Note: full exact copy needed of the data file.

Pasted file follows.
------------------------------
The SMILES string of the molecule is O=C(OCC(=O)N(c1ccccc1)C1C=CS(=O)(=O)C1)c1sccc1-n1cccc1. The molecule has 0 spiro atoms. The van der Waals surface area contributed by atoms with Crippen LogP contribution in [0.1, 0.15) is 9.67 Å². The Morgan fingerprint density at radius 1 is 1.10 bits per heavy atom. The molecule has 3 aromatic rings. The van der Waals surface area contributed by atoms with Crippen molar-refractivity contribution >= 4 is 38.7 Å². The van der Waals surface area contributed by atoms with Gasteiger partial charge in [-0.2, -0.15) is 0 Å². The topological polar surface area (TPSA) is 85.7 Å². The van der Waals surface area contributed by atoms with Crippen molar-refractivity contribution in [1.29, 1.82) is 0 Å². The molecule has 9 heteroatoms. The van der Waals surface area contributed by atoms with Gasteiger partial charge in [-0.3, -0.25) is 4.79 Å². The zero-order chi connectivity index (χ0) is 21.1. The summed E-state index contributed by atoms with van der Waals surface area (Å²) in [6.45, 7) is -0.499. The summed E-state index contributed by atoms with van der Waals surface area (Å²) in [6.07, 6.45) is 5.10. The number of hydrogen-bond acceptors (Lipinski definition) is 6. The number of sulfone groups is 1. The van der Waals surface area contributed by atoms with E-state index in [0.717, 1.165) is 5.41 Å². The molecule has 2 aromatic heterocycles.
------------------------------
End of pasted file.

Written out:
The SMILES string of the molecule is O=C(OCC(=O)N(c1ccccc1)C1C=CS(=O)(=O)C1)c1sccc1-n1cccc1. The molecule has 0 spiro atoms. The van der Waals surface area contributed by atoms with Crippen LogP contribution in [0.1, 0.15) is 9.67 Å². The Morgan fingerprint density at radius 1 is 1.10 bits per heavy atom. The molecule has 3 aromatic rings. The van der Waals surface area contributed by atoms with Crippen molar-refractivity contribution >= 4 is 38.7 Å². The van der Waals surface area contributed by atoms with Gasteiger partial charge in [-0.2, -0.15) is 0 Å². The topological polar surface area (TPSA) is 85.7 Å². The van der Waals surface area contributed by atoms with Crippen molar-refractivity contribution in [1.29, 1.82) is 0 Å². The molecule has 9 heteroatoms. The van der Waals surface area contributed by atoms with Gasteiger partial charge in [-0.3, -0.25) is 4.79 Å². The zero-order chi connectivity index (χ0) is 21.1. The summed E-state index contributed by atoms with van der Waals surface area (Å²) in [6.45, 7) is -0.499. The summed E-state index contributed by atoms with van der Waals surface area (Å²) in [6.07, 6.45) is 5.10. The number of hydrogen-bond acceptors (Lipinski definition) is 6. The number of sulfone groups is 1. The van der Waals surface area contributed by atoms with E-state index in [0.717, 1.165) is 5.41 Å². The molecule has 2 aromatic heterocycles.